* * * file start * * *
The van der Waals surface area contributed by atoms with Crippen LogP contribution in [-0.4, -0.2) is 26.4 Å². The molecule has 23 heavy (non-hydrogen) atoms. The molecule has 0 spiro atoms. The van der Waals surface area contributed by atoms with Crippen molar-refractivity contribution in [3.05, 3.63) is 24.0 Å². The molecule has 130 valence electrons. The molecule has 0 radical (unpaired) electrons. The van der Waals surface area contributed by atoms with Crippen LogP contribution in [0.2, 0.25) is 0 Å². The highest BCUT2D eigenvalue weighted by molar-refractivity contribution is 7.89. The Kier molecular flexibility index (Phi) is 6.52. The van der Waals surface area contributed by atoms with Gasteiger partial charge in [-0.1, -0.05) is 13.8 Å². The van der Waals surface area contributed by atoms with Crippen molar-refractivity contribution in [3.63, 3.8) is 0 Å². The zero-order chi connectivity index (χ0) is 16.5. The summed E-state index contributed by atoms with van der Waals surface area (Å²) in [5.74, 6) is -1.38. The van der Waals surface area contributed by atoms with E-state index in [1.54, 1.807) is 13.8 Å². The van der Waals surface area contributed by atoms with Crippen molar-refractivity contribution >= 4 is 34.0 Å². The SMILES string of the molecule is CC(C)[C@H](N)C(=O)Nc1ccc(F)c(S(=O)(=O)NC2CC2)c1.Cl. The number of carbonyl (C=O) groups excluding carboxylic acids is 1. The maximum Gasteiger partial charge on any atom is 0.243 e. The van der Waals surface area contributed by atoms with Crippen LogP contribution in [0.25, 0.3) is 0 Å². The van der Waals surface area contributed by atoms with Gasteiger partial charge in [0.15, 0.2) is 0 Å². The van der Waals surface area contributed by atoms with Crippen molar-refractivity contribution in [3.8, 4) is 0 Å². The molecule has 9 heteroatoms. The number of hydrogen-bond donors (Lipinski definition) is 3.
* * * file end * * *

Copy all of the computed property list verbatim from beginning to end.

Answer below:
The van der Waals surface area contributed by atoms with Crippen LogP contribution in [-0.4, -0.2) is 26.4 Å². The molecule has 23 heavy (non-hydrogen) atoms. The molecule has 0 spiro atoms. The van der Waals surface area contributed by atoms with Crippen molar-refractivity contribution in [3.05, 3.63) is 24.0 Å². The molecule has 130 valence electrons. The molecule has 0 radical (unpaired) electrons. The van der Waals surface area contributed by atoms with Crippen LogP contribution in [0.2, 0.25) is 0 Å². The highest BCUT2D eigenvalue weighted by molar-refractivity contribution is 7.89. The Kier molecular flexibility index (Phi) is 6.52. The van der Waals surface area contributed by atoms with Gasteiger partial charge in [-0.1, -0.05) is 13.8 Å². The van der Waals surface area contributed by atoms with Crippen molar-refractivity contribution in [3.63, 3.8) is 0 Å². The zero-order chi connectivity index (χ0) is 16.5. The summed E-state index contributed by atoms with van der Waals surface area (Å²) in [5.74, 6) is -1.38. The van der Waals surface area contributed by atoms with E-state index in [1.54, 1.807) is 13.8 Å². The van der Waals surface area contributed by atoms with Crippen molar-refractivity contribution >= 4 is 34.0 Å². The SMILES string of the molecule is CC(C)[C@H](N)C(=O)Nc1ccc(F)c(S(=O)(=O)NC2CC2)c1.Cl. The number of carbonyl (C=O) groups excluding carboxylic acids is 1. The maximum Gasteiger partial charge on any atom is 0.243 e. The van der Waals surface area contributed by atoms with Crippen LogP contribution in [0.25, 0.3) is 0 Å². The van der Waals surface area contributed by atoms with Gasteiger partial charge in [0.15, 0.2) is 0 Å². The van der Waals surface area contributed by atoms with Crippen molar-refractivity contribution in [3.8, 4) is 0 Å². The molecule has 9 heteroatoms. The number of hydrogen-bond donors (Lipinski definition) is 3.